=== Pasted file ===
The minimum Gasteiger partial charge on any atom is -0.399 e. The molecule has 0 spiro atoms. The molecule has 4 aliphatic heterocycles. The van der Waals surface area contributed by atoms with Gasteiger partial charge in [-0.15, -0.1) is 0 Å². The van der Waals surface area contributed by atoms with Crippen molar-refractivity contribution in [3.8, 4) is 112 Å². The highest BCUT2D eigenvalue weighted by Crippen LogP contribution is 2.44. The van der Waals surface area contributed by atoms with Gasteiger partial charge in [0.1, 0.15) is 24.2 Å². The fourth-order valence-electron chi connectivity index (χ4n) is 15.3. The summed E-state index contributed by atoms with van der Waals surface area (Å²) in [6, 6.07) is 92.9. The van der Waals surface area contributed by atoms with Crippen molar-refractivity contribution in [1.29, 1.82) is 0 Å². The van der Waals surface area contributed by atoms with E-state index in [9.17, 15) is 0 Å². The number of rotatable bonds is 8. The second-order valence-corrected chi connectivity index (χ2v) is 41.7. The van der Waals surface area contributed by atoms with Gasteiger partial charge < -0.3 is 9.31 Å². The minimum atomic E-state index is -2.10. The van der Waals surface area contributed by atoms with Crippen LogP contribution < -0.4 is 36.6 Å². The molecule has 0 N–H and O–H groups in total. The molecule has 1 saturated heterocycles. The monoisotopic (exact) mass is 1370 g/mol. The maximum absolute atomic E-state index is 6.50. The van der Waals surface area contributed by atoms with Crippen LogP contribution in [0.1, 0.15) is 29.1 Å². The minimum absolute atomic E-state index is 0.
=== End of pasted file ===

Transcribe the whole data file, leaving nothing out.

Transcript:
The minimum Gasteiger partial charge on any atom is -0.399 e. The molecule has 0 spiro atoms. The molecule has 4 aliphatic heterocycles. The van der Waals surface area contributed by atoms with Gasteiger partial charge in [-0.15, -0.1) is 0 Å². The van der Waals surface area contributed by atoms with Crippen molar-refractivity contribution in [3.8, 4) is 112 Å². The highest BCUT2D eigenvalue weighted by Crippen LogP contribution is 2.44. The van der Waals surface area contributed by atoms with Gasteiger partial charge in [0.1, 0.15) is 24.2 Å². The fourth-order valence-electron chi connectivity index (χ4n) is 15.3. The summed E-state index contributed by atoms with van der Waals surface area (Å²) in [6, 6.07) is 92.9. The van der Waals surface area contributed by atoms with Crippen molar-refractivity contribution in [1.29, 1.82) is 0 Å². The van der Waals surface area contributed by atoms with E-state index in [9.17, 15) is 0 Å². The number of rotatable bonds is 8. The second-order valence-corrected chi connectivity index (χ2v) is 41.7. The van der Waals surface area contributed by atoms with Gasteiger partial charge < -0.3 is 9.31 Å². The minimum atomic E-state index is -2.10. The van der Waals surface area contributed by atoms with Crippen LogP contribution < -0.4 is 36.6 Å². The molecule has 0 N–H and O–H groups in total. The molecule has 1 saturated heterocycles. The monoisotopic (exact) mass is 1370 g/mol. The maximum absolute atomic E-state index is 6.50. The van der Waals surface area contributed by atoms with Crippen LogP contribution in [0.1, 0.15) is 29.1 Å². The minimum absolute atomic E-state index is 0.